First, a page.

During my first Texas airbow hog hunt I shot one of these Robin Hoods while practicing. Airbows are that accurate. So aim at a different target dot with each shot if you wish to retain your expensive arrows.
The second good news/bad news about air archery is that these arrows zip along at 450 fps or slightly faster. That much speed is great for flat trajectory and extended reach, but on a traditional archery target you’re likely to bury arrows to the fletching. Use a Morrell Super Duty target to minimize penetration.
For hunting, I just use my regular broadheads. But I don’t like expandable blades. If you hit the front plate on a hog’s shoulder it can annihilate the blades. Expandables might be great on turkeys, but I prefer stout, fixed broadheads for big game. A few years ago, I was hunting with Bill Olson, the publisher of Texas Outdoor Journal, and Murray and Clint Choate of Slow Glow. Clint hit a hog in the shoulder plate. His expandable blade broadhead was driven back into the shaft and the arrow bounced off the big boar.
So, with the above said, how do I see air archery fitting into my world? What with the accumulation of years and weakening of joints, I see a lot of opportunities, much like some of my older buddies have already shown me. When they can no longer pull 80#, 60#, even 50# bows, they can still handle a crossbow or an airbow. Hunting regulations from state-to-state might preclude these for deer, elk, and bear, but they should be legal for hogs, coyotes and varmints, at least. Keeps you in the field, active, and enjoying flinging arrows.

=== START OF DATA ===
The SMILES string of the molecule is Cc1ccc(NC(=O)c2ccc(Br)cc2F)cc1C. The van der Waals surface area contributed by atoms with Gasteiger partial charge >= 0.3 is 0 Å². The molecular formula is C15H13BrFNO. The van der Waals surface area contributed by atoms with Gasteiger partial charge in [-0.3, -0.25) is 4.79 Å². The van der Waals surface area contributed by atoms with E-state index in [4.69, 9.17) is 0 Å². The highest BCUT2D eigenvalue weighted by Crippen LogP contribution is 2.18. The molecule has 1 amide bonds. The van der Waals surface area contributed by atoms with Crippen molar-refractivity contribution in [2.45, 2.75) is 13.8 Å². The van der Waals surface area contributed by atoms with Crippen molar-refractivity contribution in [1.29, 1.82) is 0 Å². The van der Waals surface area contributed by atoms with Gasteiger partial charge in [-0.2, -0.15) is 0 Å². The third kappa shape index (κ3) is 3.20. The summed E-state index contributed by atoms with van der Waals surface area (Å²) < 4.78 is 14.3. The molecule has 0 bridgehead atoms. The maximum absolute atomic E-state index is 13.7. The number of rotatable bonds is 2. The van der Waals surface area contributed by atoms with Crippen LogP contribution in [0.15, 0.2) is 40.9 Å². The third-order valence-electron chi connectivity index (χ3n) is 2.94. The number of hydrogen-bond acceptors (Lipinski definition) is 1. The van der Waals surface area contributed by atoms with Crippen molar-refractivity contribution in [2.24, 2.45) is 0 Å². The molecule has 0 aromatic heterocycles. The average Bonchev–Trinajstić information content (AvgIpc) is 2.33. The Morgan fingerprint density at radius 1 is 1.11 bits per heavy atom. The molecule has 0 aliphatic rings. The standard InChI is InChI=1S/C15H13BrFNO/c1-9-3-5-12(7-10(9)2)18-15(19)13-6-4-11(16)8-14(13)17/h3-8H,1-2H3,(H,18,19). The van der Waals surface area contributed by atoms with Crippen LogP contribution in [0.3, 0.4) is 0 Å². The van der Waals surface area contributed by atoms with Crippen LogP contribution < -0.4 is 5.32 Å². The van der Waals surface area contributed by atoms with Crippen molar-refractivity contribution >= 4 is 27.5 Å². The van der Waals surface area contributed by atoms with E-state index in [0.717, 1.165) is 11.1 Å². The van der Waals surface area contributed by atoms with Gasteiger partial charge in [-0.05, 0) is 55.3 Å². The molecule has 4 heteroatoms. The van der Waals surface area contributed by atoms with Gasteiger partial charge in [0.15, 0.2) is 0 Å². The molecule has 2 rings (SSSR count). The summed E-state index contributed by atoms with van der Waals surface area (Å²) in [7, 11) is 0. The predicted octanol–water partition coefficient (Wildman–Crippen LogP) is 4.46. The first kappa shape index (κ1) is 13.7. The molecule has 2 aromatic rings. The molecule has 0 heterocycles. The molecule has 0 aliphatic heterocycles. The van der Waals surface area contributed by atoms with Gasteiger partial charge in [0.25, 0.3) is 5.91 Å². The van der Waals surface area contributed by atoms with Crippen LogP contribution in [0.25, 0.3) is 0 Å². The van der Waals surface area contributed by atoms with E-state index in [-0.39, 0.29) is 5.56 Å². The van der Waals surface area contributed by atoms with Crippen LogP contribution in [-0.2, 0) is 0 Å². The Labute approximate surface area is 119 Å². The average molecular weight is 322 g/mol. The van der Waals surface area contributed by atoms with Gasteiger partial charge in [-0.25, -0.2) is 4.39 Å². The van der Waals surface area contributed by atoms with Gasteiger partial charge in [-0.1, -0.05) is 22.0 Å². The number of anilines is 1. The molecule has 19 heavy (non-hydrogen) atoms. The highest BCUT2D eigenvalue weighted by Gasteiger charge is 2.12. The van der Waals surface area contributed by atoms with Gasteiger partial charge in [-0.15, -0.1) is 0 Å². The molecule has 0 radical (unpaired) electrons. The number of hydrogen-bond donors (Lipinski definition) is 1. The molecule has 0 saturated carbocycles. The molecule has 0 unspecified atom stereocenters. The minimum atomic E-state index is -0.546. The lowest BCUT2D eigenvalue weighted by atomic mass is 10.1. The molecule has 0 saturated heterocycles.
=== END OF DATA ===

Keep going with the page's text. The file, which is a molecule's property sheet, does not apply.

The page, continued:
Pragmatic as all that is, the swing factor for me is the fun. Airbows are flat-out fun to shoot. Targets. Ground squirrels. Small game where legal. But especially those destructive feral hogs. You can sneak about field edges and pick them off one by one without the noise of a gun shot.